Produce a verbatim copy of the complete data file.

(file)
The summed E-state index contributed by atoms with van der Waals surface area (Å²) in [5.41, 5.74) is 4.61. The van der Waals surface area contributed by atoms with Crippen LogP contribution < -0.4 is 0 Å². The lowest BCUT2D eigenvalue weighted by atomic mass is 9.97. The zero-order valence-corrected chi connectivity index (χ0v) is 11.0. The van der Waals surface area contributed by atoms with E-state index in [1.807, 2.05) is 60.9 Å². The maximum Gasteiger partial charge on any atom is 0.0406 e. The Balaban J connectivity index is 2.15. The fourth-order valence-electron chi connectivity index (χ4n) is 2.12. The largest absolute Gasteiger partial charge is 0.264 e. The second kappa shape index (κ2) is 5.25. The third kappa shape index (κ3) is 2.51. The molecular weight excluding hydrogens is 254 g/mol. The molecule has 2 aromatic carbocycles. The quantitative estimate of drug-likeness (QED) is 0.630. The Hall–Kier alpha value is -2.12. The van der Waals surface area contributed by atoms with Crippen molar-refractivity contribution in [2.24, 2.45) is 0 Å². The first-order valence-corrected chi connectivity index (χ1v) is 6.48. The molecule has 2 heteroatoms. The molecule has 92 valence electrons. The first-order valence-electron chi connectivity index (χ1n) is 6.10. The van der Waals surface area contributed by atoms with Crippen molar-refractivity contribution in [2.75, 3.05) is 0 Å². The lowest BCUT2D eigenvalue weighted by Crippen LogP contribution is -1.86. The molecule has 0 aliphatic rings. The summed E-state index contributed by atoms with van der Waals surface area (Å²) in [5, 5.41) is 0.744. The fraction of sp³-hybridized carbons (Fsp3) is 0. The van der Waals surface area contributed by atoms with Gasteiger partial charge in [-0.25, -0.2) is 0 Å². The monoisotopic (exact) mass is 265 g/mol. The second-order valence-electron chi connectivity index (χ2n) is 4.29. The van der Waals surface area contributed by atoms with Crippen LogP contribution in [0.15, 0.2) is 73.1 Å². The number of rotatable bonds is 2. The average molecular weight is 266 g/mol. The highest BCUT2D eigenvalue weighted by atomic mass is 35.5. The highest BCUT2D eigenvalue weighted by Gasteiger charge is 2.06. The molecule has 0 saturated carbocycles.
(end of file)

The summed E-state index contributed by atoms with van der Waals surface area (Å²) in [5.41, 5.74) is 4.61. The van der Waals surface area contributed by atoms with Crippen LogP contribution < -0.4 is 0 Å². The lowest BCUT2D eigenvalue weighted by atomic mass is 9.97. The zero-order valence-corrected chi connectivity index (χ0v) is 11.0. The van der Waals surface area contributed by atoms with E-state index in [1.807, 2.05) is 60.9 Å². The maximum Gasteiger partial charge on any atom is 0.0406 e. The Balaban J connectivity index is 2.15. The fourth-order valence-electron chi connectivity index (χ4n) is 2.12. The largest absolute Gasteiger partial charge is 0.264 e. The second kappa shape index (κ2) is 5.25. The third kappa shape index (κ3) is 2.51. The molecular weight excluding hydrogens is 254 g/mol. The molecule has 2 aromatic carbocycles. The quantitative estimate of drug-likeness (QED) is 0.630. The Hall–Kier alpha value is -2.12. The van der Waals surface area contributed by atoms with Crippen molar-refractivity contribution in [2.24, 2.45) is 0 Å². The first-order valence-corrected chi connectivity index (χ1v) is 6.48. The molecule has 2 heteroatoms. The molecule has 92 valence electrons. The first-order valence-electron chi connectivity index (χ1n) is 6.10. The van der Waals surface area contributed by atoms with Crippen molar-refractivity contribution in [2.75, 3.05) is 0 Å². The lowest BCUT2D eigenvalue weighted by Crippen LogP contribution is -1.86. The molecule has 0 aliphatic rings. The summed E-state index contributed by atoms with van der Waals surface area (Å²) in [5, 5.41) is 0.744. The fraction of sp³-hybridized carbons (Fsp3) is 0. The van der Waals surface area contributed by atoms with Gasteiger partial charge in [-0.25, -0.2) is 0 Å². The monoisotopic (exact) mass is 265 g/mol. The second-order valence-electron chi connectivity index (χ2n) is 4.29. The van der Waals surface area contributed by atoms with Crippen LogP contribution in [0.15, 0.2) is 73.1 Å². The number of rotatable bonds is 2. The average molecular weight is 266 g/mol. The highest BCUT2D eigenvalue weighted by atomic mass is 35.5. The highest BCUT2D eigenvalue weighted by Gasteiger charge is 2.06. The molecule has 0 saturated carbocycles.